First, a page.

Common Items Pool Contractors Forget to Include
There is a good chance that when you are getting an estimate to build a pool in your backyard, it is your first time. Most people will not experience the excitement of building their own custom pool. The select few who do will typically only build one in their lifetime. That being said, there are many things you will not know to look for when getting an estimate. This is an article to bring a few of those things to light.
There are a lot of contractors that will do anything to sell a pool and there are a lot of common items pool contractors forget to include in an initial estimate. The trick and challenge for them is to get you signed up for the pool of your dreams for the lowest possible price. This doesn’t usually come out well, for either party, in the end. The issue to be concerned with is: “What items are missing from my bid?” There are plenty of things that contractors can omit from a proposal and say that it was not included because the fact is that the client is not going to know any different. A lot of contractors take advantage of that lack of knowledge on the clients part and exploit it.
When getting an estimate for anything, the goal is to come to an agreement and when all is said and done have a completed project for the price you originally agreed on. This may not be the case for the contractor. The goal of a lot of contractors is to get the number as low as possible and get the contract signed. Later on, throughout the process, you will tend to run into “additional/hidden costs” when you decide to go with the lowest estimate. All taking advantage of the fact that you didn’t know what to look for in the beginning. The following is a list of common items pool contractors “forget” to include in an initial estimate for a pool construction project.
Permits and Expediting Fees: Not all cities charge the same amount for permits. Some cities even require specialty permits and multiple types of permits for a single project. Permits can range from a few hundred dollars to multiple thousands and sometime contractors don’t want to risk the loss of that much money when it comes to estimating that price. This is a fairly common practice and is not always done in a malicious manner. It is simply an item to be on the lookout for.
Zone Charges: Zone charges are the cost to haul away dirt from the very pool you are paying a lot of money for. Some contractors will only charge you to dig the pool but leave the responsibility of hauling the dirt, or paying THEIR excavation crew to haul it, up to the home owner.
Engineering and Steel Reinforcing: Specialty engineering can sometimes be needed depending on many variable from the complexity of a pool to the soil the pool is to be placed in. Make sure that the pool project you are getting bids on includes the correct type of engineering.
Soils Reports and Surveys: A soils report/survey may not always be required by the city. However, in a lot of cases. it is a good idea to have one of the two. While 80% of pool projects can be completed without either it may be a good idea to consult someone about both on an individual case basis.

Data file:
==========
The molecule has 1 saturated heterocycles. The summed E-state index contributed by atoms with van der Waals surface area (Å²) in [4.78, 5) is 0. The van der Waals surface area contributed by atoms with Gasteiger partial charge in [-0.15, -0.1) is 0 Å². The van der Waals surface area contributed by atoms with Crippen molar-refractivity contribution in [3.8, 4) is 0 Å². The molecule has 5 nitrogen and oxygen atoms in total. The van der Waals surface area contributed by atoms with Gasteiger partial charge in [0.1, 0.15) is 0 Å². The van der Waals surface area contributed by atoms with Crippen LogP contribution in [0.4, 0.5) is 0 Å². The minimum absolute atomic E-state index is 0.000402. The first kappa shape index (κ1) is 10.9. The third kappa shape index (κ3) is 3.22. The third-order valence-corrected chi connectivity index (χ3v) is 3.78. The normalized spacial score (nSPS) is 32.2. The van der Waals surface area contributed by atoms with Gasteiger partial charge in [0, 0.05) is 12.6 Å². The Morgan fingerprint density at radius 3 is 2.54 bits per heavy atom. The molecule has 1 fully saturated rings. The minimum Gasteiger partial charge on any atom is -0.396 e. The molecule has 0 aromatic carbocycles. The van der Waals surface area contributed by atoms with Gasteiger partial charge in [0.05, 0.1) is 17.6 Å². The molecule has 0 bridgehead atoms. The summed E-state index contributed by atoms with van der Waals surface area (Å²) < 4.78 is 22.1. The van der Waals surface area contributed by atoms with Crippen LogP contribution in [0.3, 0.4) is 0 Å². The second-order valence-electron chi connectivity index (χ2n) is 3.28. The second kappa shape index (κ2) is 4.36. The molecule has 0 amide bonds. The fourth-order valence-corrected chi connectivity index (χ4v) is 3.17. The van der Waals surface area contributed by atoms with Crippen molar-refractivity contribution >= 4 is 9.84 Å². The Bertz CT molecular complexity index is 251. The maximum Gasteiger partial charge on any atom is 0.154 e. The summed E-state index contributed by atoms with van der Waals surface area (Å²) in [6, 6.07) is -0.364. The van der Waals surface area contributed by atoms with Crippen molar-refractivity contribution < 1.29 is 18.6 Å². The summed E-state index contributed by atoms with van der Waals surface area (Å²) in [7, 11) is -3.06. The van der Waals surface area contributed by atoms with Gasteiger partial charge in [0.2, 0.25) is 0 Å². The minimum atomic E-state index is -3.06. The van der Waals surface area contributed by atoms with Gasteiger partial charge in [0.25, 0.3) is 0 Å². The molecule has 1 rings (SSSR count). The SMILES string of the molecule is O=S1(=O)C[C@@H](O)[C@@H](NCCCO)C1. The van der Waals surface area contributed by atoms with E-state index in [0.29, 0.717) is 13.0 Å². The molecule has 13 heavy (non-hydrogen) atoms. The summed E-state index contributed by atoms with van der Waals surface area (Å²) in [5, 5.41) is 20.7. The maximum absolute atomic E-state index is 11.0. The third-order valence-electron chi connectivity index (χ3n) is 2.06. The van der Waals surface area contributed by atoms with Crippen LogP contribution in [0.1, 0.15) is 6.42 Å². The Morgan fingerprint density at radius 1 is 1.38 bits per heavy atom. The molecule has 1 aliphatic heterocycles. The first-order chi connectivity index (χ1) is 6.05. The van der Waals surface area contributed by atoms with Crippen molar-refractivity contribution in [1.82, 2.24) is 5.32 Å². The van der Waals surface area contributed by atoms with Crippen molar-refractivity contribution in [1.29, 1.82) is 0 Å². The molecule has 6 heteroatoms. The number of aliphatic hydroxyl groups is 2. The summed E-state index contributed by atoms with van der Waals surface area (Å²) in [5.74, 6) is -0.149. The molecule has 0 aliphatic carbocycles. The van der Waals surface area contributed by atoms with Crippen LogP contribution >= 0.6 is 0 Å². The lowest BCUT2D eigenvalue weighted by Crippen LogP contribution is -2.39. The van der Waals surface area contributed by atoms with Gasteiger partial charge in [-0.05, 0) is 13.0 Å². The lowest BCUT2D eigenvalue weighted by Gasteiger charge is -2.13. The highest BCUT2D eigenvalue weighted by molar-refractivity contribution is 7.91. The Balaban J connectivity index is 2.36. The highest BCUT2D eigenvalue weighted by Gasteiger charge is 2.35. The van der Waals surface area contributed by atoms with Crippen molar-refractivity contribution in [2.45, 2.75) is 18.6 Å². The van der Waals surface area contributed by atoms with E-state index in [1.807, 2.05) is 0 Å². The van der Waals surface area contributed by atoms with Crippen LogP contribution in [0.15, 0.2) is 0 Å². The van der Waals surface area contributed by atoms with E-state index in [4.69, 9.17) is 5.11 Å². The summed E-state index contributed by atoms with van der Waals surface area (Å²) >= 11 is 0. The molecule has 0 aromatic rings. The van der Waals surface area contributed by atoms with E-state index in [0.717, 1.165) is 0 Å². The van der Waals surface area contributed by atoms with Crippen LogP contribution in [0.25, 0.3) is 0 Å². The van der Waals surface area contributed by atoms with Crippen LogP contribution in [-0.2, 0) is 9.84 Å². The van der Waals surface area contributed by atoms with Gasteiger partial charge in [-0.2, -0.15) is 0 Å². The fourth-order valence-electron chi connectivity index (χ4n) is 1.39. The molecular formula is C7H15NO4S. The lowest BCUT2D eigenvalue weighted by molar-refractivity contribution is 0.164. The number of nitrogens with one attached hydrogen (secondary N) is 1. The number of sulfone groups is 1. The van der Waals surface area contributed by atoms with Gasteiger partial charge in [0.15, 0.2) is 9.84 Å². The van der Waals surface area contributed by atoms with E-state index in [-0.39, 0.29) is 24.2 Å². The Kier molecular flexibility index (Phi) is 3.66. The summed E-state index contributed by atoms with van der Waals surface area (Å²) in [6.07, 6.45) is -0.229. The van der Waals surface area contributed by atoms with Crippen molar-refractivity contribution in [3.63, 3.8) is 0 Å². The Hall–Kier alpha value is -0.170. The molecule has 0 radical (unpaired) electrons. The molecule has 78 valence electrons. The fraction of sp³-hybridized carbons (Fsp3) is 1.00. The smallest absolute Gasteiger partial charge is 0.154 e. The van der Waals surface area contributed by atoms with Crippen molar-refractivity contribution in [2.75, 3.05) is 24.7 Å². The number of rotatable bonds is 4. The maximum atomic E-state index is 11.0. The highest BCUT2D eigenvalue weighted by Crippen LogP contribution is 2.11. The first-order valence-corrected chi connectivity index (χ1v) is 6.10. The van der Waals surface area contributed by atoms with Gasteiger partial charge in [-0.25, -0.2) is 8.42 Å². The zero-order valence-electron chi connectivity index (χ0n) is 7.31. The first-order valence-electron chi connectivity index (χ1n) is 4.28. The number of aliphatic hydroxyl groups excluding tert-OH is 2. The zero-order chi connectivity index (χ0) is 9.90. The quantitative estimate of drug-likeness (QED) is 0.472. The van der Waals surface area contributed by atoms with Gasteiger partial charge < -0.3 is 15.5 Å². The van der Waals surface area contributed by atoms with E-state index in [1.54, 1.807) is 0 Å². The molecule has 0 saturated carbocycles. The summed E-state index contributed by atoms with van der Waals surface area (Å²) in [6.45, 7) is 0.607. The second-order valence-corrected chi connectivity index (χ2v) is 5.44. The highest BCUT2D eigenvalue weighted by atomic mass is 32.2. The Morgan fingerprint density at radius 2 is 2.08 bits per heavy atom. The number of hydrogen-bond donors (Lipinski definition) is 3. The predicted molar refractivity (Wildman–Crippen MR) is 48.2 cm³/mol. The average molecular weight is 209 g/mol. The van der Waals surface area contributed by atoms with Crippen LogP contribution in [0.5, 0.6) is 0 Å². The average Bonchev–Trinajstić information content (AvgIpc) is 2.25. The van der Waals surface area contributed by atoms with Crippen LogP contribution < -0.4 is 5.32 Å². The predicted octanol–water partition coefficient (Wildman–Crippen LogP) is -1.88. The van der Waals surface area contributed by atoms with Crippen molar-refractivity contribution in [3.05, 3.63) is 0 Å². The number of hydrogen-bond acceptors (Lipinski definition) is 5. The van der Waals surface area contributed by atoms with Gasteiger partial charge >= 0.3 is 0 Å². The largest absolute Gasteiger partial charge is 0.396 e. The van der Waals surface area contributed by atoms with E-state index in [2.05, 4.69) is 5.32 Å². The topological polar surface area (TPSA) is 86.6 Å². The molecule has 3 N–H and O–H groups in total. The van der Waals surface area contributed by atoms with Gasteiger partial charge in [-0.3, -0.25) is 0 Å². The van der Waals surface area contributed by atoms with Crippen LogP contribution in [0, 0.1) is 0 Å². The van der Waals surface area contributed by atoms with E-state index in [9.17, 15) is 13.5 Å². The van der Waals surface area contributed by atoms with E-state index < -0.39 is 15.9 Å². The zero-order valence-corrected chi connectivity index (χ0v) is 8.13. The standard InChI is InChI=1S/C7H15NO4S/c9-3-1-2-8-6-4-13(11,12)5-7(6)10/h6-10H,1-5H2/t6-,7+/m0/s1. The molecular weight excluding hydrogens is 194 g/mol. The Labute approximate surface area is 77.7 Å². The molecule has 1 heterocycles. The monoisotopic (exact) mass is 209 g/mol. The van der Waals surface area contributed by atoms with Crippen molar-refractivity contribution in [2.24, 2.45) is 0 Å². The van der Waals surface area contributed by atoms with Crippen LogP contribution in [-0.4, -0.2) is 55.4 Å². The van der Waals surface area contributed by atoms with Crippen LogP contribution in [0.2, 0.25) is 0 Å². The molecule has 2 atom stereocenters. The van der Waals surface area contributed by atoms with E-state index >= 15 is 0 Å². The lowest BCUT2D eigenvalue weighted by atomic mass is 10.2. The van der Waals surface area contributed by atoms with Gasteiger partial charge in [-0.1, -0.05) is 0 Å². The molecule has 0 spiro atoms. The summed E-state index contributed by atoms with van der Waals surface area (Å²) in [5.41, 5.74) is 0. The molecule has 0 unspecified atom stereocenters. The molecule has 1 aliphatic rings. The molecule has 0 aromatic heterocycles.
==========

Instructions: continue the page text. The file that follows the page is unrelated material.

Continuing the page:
Plumbing: Look for wording that may limit the length of gas/electric runs or limits the scope of work to “hook-up/run only”. Also, it is possible that the gas and electric is not included at all. Another item is a P-trap. Most cities will require this regardless of if your filtration system can be hooked up to it or not.
Gunite/Shotcrete: Although it’s not exact, estimating the amount of gunite that will be needed for a project can be done fairly accurately. Use caution when there is verbage about a limit on the amount of gunite to be included. There are legitimate reasons for additional gunite costs. Unstable soil, rocky soil that causes large voids to be filled with gunite, and muddy soils conditions are just a few situations that would be considered legitimate means for additional gunite, and therefore, additional costs.
Tile and Coping: As odd as it might sounds there are a lot of companies that do not include the tile and/or coping. The key to tile and coping is to know what grouping is included in your estimate. All tile and coping that is included should be labeled and called out on the proposal specifying what group or cost per unit (i.e. per ton/linear foot/square foot) you are allotted.
Bonding Grid: This is one of the most commonly “forgotten” items for pool contractors. Almost EVERY city will require that bonding of some sort be directly connected to the decking around the pool. Even though it is a state requirement, the individual city/county office has the right to enforce the codes as they deem necessary.
Please understand that writing this article is purely for information purposes ONLY. It is to help you, as a potential pool builder, of what a pool construction project may need to include and to help you avoid incurring costs at a premium in the latter portions of the process. None of these items are required to be included in a contract and it is the responsibility of the homeowner to know what they are signing up for when agreeing to the terms set forth in their contract.
Wes Hansen Hansen Pool Construction Owner/Licensed Contractor